A Real Man

A Short Personal Memoir by Luke Nelson


A thick fog hangs over the tree-laden hills and clings to the grass fields. I can see my grandfather, “Pa,” within the haze. He is nothing more than a silhouette of a man. The fog is dark and menacing but in a beautiful sort of way, though I know Pa is not paying attention to the brooding mystery of morning mist. My grandfather isn’t that type of man. No, Pa is the type of man who wakes up early every morning and eats unflavored oatmeal and straight black coffee. He’s the type of man to find contentment in working his fields and shearing his sheep. He’s the type of man to come in every evening from a day’s work, covered head-to-toe in mud, and not go immediately to the shower. Rather, he goes straight for the whiskey bottle. 

Hard whiskey. Plain oatmeal. Black coffee. I don’t know how my grandfather does it. I was ten the first time Pa offered me a sip of his drink. It was a cold winter evening, and he was sitting outside on his front porch watching the sun set over his fields. He held out the glass towards me. It seemed to sparkle in the evening sun, with ornate little carvings neatly etched into the sides. The light brown liquid swirled down at the bottom.

“You want a sip?” he asked.

As a child, you always accept when an adult offers you a sip of their drink. It’s a sign that they think you’re mature enough to get just one taste of the dangerous allure of alcohol. In my case, it felt like a rightful ascent into manhood.

I took a swig from the glass. The whiskey burned my throat and seared my eyes. My head throbbed as the sour taste lingered in my mouth. I could only cringe at its bitterness. 

“That’s disgusting!” I exclaimed.

Pa let out a loud cackle, clapped me on the back, and said in his gruff New Zealand accent, “Aw, come on, mate. You just suck it up and drink it! Whiskey’s for real men!”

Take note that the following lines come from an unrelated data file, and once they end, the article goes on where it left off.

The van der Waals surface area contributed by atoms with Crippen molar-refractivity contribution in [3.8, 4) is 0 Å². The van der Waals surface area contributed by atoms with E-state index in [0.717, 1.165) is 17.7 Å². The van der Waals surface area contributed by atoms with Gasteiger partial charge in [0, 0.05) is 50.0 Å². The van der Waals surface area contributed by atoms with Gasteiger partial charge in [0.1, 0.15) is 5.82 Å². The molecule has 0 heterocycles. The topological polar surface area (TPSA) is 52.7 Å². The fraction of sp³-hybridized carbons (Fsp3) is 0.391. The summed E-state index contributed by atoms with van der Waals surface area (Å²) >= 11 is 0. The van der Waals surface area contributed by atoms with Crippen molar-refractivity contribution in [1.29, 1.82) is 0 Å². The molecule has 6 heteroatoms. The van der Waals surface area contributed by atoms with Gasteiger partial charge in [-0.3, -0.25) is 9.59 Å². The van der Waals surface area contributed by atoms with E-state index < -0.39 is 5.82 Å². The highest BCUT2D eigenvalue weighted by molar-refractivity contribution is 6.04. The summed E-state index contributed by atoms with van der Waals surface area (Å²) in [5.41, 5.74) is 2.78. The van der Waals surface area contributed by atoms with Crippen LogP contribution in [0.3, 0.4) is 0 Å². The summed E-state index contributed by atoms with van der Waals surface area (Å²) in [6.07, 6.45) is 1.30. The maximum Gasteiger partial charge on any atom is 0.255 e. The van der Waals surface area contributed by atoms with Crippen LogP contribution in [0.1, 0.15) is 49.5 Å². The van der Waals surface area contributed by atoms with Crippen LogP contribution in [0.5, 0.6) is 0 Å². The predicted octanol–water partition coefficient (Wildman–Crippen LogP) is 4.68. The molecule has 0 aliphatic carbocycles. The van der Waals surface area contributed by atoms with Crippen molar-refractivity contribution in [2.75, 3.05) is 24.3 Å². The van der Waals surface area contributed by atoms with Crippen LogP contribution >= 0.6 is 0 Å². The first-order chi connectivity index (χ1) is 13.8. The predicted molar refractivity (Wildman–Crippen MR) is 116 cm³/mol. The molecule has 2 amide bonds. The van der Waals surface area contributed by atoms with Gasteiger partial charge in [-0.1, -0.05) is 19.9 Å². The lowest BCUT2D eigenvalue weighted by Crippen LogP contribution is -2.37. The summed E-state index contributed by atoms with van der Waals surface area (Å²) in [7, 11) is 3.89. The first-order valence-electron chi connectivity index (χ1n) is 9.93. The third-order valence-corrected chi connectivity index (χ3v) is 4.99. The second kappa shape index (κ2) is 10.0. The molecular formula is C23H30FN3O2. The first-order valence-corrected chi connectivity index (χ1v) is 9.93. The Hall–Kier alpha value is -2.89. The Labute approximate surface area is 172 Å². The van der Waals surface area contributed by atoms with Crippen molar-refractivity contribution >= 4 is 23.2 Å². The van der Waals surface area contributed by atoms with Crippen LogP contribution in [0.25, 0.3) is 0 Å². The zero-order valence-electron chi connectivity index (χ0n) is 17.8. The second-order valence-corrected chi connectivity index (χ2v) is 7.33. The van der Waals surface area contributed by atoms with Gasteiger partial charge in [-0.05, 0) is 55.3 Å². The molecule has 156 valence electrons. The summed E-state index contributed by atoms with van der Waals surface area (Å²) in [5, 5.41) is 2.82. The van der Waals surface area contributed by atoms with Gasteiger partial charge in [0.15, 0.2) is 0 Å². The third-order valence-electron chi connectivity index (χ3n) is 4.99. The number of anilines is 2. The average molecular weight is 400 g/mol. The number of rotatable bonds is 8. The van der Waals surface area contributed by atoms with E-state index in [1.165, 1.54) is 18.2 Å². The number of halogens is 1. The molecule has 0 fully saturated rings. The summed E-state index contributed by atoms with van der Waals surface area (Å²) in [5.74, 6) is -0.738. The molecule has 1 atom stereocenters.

A real man’s drink. Oatmeal and black coffee were a real man’s breakfast. And, according to Pa, farming was a real man’s work. And a real man doesn’t notice such a thing as fog. He doesn’t notice the way it can hide a world. He doesn’t notice the way it clings to your skin, pulling you deeper and deeper into its uncertain depths. You can do anything in a fog. You can be anybody you want because nobody can see you. Your world is nothing more than the 20-yard radius around you. But a real man is impartial to the opportunities fog offers. He does not let his guard down. He does not let out his true emotions. In such a gray and hidden world, he remains a real man: stoic, brave, and, thus, strong.

But what do you do when the real man finally succumbs to the fog? What do you do when the mist closes in so tight that his barriers are broken through? What do you do when a real man is sitting at the end of your bed crying?

My father is almost as much of a real man as his father. The difference is that he puts strawberries on top of his oatmeal. The difference is that after a sweltering day’s work in our tiny Los Angeles garden, he opts for beer instead of whiskey. The difference is that my father is a gardener, not a farmer. His work requires a sentimentality and appreciation for beauty that Pa’s work lacks. The way he crafts those bushes matter. The way the colors blend matters. 

But, like Pa, my father has built his walls strong. He does not notice the fog when we drive to school in the morning. He does not notice its foreboding silence. He does not crack when it pushes against our windows.

But last summer, it finally got to him. My father sat at the end of my bed, his eyes brimming with tears. He choked as he informed me that Pa was dying. The man who had spent his whole life hacking through the New Zealand Bush and hunting wild boar was now tied to an ICU bed in an entanglement of tubes and ventilators. His immortal apathy had been reminded of the very mortal body it resided in. 

As my father sat at the foot of my bed crying, I could not look him in the eyes. I had nothing to say to him and no way to comfort him. I remained silent, simply nodding at my father’s newfound ability to verbally express sentimentality. I didn’t dare tell him that I love him as much as he loves Pa. I didn’t dare tell him that I don’t take my family for granted and that I will be heartbroken the day he passes on. I didn’t tell him these things because I’ve been taught to take my whiskey hard. I’ve been taught to stay silent and let it burn my throat. And I’ve been taught to ignore the fog. 

So I sat still as my father stood from my bed and walked from the room, hopeless and defeated, dejected and alone, and I said nothing. 

Because that’s what a real man does.

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